Parenting

Are Mums Better Parents Than Dads?

Or is it a myth?

Do we women have “mother’s instinct” that makes us better parents, are we more able to anticipate the wishes and problems that our children may have? 
Are men just as capable – if given the chance? 
Obviously, it is an incredible generalisation because there are good fathers and bad fathers, good mothers and bad mothers, but what do you think?
Often I will read or hear from friends statements such as, “Oh, I could not leave my husband in charge all weekend – he would not cope”. I even know families where the husband, “doesn’t do nappies”, as if there is a skill involved. 
It seems to me that many women don’t give their husbands the opportunity to prove that they can cope with the children, particularly babies. “I am better off doing it myself, it takes him so long to do it” – as if that is a solution. 
When our son was born, I was terrified of changing his nappy. I had no idea where to start, our first child was a girl. Seems silly now, but what if my husband had said, “What are you like? Never mind, it will be quicker if I do it, you will just make a mess and I will have to do it again myself”.
Where does this idea come from that we women are better, are more able to recognise danger? Just because our fear threshold is lower than our husbands? I had to learn to bite my tongue and say nothing when my husband was in charge of our children. Even now I sometimes butt in and start to give my opinion when I can clearly see that he is coping with whatever situation has come up. No wonder that some men give up and don’t bother any more.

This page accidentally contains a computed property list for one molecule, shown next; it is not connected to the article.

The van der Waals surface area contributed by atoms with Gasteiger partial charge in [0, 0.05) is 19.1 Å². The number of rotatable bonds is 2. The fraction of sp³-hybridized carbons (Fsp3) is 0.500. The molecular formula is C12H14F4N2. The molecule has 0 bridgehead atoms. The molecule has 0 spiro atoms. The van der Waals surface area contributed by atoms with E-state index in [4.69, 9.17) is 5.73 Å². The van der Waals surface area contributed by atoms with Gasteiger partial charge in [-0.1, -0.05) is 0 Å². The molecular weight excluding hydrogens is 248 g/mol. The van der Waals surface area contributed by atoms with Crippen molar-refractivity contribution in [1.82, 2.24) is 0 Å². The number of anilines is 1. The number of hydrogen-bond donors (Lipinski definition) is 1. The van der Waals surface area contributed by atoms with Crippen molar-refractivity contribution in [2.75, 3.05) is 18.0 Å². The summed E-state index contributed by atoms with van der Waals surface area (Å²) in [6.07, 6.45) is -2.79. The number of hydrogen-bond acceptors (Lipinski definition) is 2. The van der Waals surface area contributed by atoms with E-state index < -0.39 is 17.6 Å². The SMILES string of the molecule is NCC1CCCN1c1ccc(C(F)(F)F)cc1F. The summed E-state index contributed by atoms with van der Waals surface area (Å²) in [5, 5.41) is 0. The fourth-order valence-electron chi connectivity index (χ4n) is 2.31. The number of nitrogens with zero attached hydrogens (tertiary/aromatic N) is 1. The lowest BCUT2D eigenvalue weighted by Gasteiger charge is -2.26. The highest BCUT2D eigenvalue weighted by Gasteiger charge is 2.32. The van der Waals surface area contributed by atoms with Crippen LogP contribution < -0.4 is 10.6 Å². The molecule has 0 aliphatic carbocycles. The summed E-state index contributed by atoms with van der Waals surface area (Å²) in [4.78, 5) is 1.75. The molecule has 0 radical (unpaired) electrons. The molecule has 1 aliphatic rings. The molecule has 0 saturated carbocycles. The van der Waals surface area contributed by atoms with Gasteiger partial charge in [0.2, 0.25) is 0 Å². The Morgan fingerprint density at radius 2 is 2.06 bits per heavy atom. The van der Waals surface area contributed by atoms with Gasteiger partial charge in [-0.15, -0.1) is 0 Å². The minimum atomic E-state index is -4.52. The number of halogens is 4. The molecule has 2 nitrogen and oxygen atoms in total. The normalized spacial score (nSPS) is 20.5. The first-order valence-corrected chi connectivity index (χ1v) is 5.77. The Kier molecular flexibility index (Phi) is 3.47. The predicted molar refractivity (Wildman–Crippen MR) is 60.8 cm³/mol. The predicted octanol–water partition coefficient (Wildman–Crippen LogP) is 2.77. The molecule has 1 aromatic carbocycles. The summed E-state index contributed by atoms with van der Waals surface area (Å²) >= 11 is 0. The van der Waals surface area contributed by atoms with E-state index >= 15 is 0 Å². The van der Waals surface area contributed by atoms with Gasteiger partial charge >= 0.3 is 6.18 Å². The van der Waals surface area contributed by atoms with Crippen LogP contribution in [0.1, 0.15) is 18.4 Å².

We have to step back and let our husbands take charge, indeed encourage them to do so. Enough of the Mummy Martyrdom. Give Dads their day. 

4 Comments

  • Crystal Jigsaw

    Thorny issue, I think it totally depends on the individual dad. Take my husband for example, he's great with Amy now she's older, but when she was young he wouldn't have managed. I know him.

    CJ xx

  • lauramdoran

    My husband would cope looking after Ruby for the weekend but I'm not sure my daughter would!

    I don't think it's so much that women recognise danger better, but that generally women spend more time with their children from an early age (with maternity leave) and therefore know their child's routine and have more opportunities to become more efficient with the practicalities.

    Certainly allowing my husband to become more involved with Ruby's care has meant that he is better at it, and sometimes (particularly when she's teething) he can 'read' her better than me because I'm so used to things being done a particular way.

  • MmeLindt

    Crystal
    Thanks for your comment. Why do you say that he would not have coped? Was it lack of confidence in his abilities or lack of practice?

    Laura
    Good point about being the main carer so better in tune with the child. I agree that sometimes the routine can get in the way of a neutral assessment of the situation.

  • Anonymous

    Well for starters our chemical change during pregnancy makes us more in tune with our children, it alters for man too but to a very different degree. In my mind I don't think it's better or worse, but it is different. If it was up to me my children would never climb a tree as I would be too worried about them breaking a limb, my husband is different, but then if it was up to him they would wash less!! I definitely think children benefit from two parents, whatever gender, as we're all a bit different and this can only be a good thing. My husband would have always coped whatever age the children were, he has a skill of ignoring them and so can do loads of housework at the same time. But, I hear the moan before the cry, or the growl before the lashing out, he does not.

    K-Jxx

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